o pioneers

23 Jun

This is potentially going to be a really passive-aggressive post. Just thought you should be fore-warned. How passive aggressive it actually turns out to be remains to be seen, as the post-Ladyfest hashing-shit-out meeting is tonight.
Without further ado, here is my favorite moment from Ladyfest Bellingham 2010:

In case you can’t make out what is happening, a mama deer and her two babies appeared and trotted across Holly Street. I ran across the parking lot to take thier photo. That’s right; my favorite moment had nothing to do with Ladyfest. Kimya’s performance was a close second; as I described, it was awesome. But that was because of Kimya, not Ladyfest.
I had really high hopes for this festival. I LOVE Ladyfest — the Olympia one — and I love feminism. I love groups of women doing things together. I love influencing change, or trying my damnedest. But this was not any of those things unless you use the most liberal definitions. Yes, women were together in various spaces. They may have been individually feminist. But what I so hoped would happen: the enfranchisement of DIFFERENT women, discussion of the dire, dire, omg life-and-death issues that affect women (especially in our community, which is seeing the highest and most terrifying domestic violence statistics of all time), help for those of us who need it, celebration of the EXPERT, not the casual hobbyist or recent convert…none, or very little, of it happened.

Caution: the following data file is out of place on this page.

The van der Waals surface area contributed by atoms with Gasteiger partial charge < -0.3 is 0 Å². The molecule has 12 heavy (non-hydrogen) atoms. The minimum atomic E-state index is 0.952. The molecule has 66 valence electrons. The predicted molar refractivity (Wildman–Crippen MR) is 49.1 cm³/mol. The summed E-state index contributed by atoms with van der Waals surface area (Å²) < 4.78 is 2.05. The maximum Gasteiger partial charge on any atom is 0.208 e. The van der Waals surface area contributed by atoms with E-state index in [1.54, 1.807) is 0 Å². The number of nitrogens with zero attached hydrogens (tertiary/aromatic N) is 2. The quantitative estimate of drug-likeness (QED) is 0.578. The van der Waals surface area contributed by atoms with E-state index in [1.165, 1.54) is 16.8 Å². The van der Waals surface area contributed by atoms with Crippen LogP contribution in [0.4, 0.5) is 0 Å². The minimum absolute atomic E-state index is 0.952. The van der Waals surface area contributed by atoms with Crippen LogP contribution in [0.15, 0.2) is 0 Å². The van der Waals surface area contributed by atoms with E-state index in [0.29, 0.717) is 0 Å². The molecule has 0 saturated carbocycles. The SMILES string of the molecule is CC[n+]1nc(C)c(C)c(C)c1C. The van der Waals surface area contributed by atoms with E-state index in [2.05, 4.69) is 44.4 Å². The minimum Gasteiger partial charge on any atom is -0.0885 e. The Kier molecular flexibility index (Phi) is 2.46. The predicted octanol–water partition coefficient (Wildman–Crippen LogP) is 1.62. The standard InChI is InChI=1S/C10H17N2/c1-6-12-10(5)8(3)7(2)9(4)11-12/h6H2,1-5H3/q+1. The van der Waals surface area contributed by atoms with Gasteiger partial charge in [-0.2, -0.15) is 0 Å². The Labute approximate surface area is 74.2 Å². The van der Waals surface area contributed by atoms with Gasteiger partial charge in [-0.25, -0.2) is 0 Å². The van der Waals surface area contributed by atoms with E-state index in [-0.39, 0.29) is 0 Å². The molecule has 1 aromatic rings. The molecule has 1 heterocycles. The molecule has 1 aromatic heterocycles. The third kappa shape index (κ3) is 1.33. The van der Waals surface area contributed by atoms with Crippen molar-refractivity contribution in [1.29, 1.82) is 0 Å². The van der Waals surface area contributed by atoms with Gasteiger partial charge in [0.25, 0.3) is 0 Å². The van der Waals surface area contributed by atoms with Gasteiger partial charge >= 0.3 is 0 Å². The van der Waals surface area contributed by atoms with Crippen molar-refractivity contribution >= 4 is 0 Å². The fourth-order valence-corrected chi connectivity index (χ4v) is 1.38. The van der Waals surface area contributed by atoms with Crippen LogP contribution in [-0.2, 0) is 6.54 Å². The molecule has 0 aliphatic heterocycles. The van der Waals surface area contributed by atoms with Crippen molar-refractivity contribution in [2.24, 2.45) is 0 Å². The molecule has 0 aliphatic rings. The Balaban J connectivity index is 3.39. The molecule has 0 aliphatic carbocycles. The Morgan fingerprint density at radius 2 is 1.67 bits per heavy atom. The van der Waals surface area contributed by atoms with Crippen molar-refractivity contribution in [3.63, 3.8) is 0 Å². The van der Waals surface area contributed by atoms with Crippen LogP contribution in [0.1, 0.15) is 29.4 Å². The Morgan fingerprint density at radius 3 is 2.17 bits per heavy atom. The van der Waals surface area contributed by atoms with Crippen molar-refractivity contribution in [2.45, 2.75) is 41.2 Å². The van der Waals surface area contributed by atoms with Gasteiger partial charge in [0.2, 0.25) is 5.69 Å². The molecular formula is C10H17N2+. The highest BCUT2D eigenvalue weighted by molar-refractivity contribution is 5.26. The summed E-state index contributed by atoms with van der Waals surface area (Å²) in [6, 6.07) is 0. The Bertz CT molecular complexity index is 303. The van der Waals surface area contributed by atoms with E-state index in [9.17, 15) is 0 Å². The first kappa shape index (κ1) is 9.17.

I did my best to bring other types of women to this festival. I’m proud that I was able to work in a frank discussion of childbirth with birth professionals, though so few people came. I’m also disappointed in myself, despite my own baby-related time and schedule limitations, that I didn’t push for more involvement and change. So, Ladyfest ladies, if you read this: I blame myself as much, if not more, than I blame you.
My hope for next year (because I am hereby swearing to do next year what I didn’t this year) is that we will focus more on real, live ladies. The ones that need our help. The ones that don’t feel cool enough to come to punk shows, the ones who don’t have babysitters. The ones that are REALLY REALLY good at something, who have tried to make themselves a living, however meager or plentiful (because wealth is not a disqualifier), and could use our free support. My hope is that next year, we won’t shoot ourselves in the feet so many times with (yes) bad jokes and frivolity. That we won’t lob the local, strangely anti-Ladyfest press so. Many. Softballs.
I don’t want to despair at the state of young feminism in this country. I don’t think I need to, rather I should probably just despair at the state of youth in general. But these ladies have so much spark and smarts and potential that I’d hate to see waste away in Bellingham’s myriad dive bars. May they stay long enough to grow into their intelligence and help this town out of its rut. I’ll be here to do my part.

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